From time to time Congress has risen above partisan politics and passed major legislation that would positively impact countless people and future generations. To name a few -- after World War II there was the GI Bill of Rights that enabled veterans to get a college education. In the 1960s there was the Civil Rights Act that helped bring an end to segregation and Jim, Crow laws. And amazingly during the Civil War Congress passed and President Abraham Lincoln signed into law the Homestead Act in May of 1862. This act offered to any person 21 years or older the ability to file a claim on 160 acres of land. The filing fee was all of $18.00. The Act required the homesteader to build a house, plow a small acreage for crops and establish a residence for five years in order to receive ownership. This was called “prove up.” Here in South Dakota one such original prairie sod house is still standing and is now on the National Historic Register. The Brown homestead is located not far from the entrance to the Badlands National Park.
Ed and Alice Brown settled here in 1909. The right half of the house was added some years later when they obtained a small wood cabin and attached it to the sod house.
Notice the "green" roof. Whenever practical, sod homes were built into the side of a hill. This added structural stability, more insulation value and increased storm protection.
This side of the house was a small cabin that later was added to the home to give it a living room.
The one-car garage
Mr. Brown dug this water well by hand -- all 30 feet deep.
This homestead is a tribute to iron will, sacrifice, extreme hardship and the success of unbending determination to create a home and a legacy for future family generations. It was a common comment made by homesteaders that the U.S. Government was willing to bet 160 acres of land against $18 and the severe challenge of surviving for five years. Many lost the bet.
Western South Dakota was one of the last areas to be homesteaded. Mr. Brown acquired his land in 1909. He passed away just 11 years later, but his widow Alice remained for many years. Her memories were surprisingly happy ones. She loved the house, the land and all of her neighbors who formed a close community which undoubtedly helped them all survive.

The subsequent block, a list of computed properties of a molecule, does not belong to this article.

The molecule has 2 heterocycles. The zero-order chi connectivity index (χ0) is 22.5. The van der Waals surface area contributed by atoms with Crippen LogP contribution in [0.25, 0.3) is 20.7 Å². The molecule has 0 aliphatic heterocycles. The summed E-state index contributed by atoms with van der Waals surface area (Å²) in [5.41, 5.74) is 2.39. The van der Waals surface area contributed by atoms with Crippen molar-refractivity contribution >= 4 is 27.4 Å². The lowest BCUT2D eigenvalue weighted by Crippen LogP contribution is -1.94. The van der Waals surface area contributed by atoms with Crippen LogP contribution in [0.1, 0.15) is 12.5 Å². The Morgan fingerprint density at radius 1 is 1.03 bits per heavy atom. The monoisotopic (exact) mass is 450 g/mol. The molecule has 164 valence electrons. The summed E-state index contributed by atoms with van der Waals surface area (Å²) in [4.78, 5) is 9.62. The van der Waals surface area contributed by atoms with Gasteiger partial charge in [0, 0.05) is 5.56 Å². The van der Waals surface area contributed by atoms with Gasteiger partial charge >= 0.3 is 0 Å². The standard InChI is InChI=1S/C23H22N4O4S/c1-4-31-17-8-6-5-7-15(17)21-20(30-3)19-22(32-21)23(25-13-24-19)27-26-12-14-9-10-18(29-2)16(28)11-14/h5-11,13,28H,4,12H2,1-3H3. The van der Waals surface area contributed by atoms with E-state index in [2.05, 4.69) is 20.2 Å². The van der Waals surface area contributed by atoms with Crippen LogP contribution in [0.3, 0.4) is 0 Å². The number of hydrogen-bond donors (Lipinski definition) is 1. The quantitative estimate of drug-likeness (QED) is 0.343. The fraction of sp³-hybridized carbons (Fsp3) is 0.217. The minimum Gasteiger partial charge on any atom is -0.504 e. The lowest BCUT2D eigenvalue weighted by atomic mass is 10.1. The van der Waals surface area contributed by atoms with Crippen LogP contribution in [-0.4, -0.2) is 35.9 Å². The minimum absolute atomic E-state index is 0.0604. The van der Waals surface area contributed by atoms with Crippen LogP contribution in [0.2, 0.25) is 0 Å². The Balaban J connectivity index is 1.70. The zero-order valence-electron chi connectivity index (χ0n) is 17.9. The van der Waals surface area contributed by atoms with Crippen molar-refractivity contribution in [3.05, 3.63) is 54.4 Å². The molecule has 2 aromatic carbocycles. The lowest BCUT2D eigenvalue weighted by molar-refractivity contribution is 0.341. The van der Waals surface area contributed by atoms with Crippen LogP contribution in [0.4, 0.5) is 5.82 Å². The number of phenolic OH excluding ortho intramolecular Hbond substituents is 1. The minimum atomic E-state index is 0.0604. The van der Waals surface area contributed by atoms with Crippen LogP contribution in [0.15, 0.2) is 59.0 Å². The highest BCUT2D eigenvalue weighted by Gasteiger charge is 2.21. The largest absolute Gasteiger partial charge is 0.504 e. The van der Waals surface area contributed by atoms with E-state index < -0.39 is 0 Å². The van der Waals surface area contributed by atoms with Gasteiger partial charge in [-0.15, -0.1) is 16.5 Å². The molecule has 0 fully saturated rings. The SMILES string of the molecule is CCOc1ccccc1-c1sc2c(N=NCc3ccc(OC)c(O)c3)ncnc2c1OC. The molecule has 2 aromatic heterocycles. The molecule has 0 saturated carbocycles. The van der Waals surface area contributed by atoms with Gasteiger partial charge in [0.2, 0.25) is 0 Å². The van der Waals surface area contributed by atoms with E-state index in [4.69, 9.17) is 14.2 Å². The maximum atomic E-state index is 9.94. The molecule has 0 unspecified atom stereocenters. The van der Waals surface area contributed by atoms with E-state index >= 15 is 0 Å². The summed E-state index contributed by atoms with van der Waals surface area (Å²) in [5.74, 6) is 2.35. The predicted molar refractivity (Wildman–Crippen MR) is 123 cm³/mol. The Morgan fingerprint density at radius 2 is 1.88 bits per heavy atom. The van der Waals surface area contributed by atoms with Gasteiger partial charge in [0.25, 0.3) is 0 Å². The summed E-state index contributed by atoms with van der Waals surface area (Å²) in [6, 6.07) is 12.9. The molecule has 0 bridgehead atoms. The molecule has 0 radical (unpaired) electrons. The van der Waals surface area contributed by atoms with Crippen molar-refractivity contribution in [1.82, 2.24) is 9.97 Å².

In the 1960s the family gave the homestead to the State of South Dakota. Some minor restoration work was necessary, but essentially the farm is the same as when it was last worked in the middle of the 20th Century.
The Brown homestead is one of a very few to survive the elements and modernization, but practically every 160 acre quarter section near the Browns has a depression on the side of a hill or at the edge of a bank where a homestead family dug in for a new starts in life.
As Sandy and I stood on the property and walked into the sod home and the farm buildings we tried to imagine what it must have been like on hot summer days under blistering sun or in bitter winters as well as during the dust storms of the early 20th Century. I for one and glad I was not born into a homesteader's family.
>The Homestead Act ended in 1986 in Alaska, the last state to participate.
>1.6 million homesteads were proved up. This represents just 40% of the total allocated. The failure rate was high.
>270 millions acres of privately owned property in the U.S. came about as a result of this great program
>10 percent of all land in the U.S. was acquired through the Homestead Act
A final thought--
Human nature is still the same today as in all previous ages. During the early years of the Homestead Act, there were con artists who set up phony offices, took in the cash and issued bogus claims not worth the paper they were printed on. Then the crooks folded up their tents and moved on to another town to commit the fraud all over again. With all of the schemers and scamers on the internet just let your imagination run wild and try to imagine how this program would have turned out had it been introduced a couple of years ago.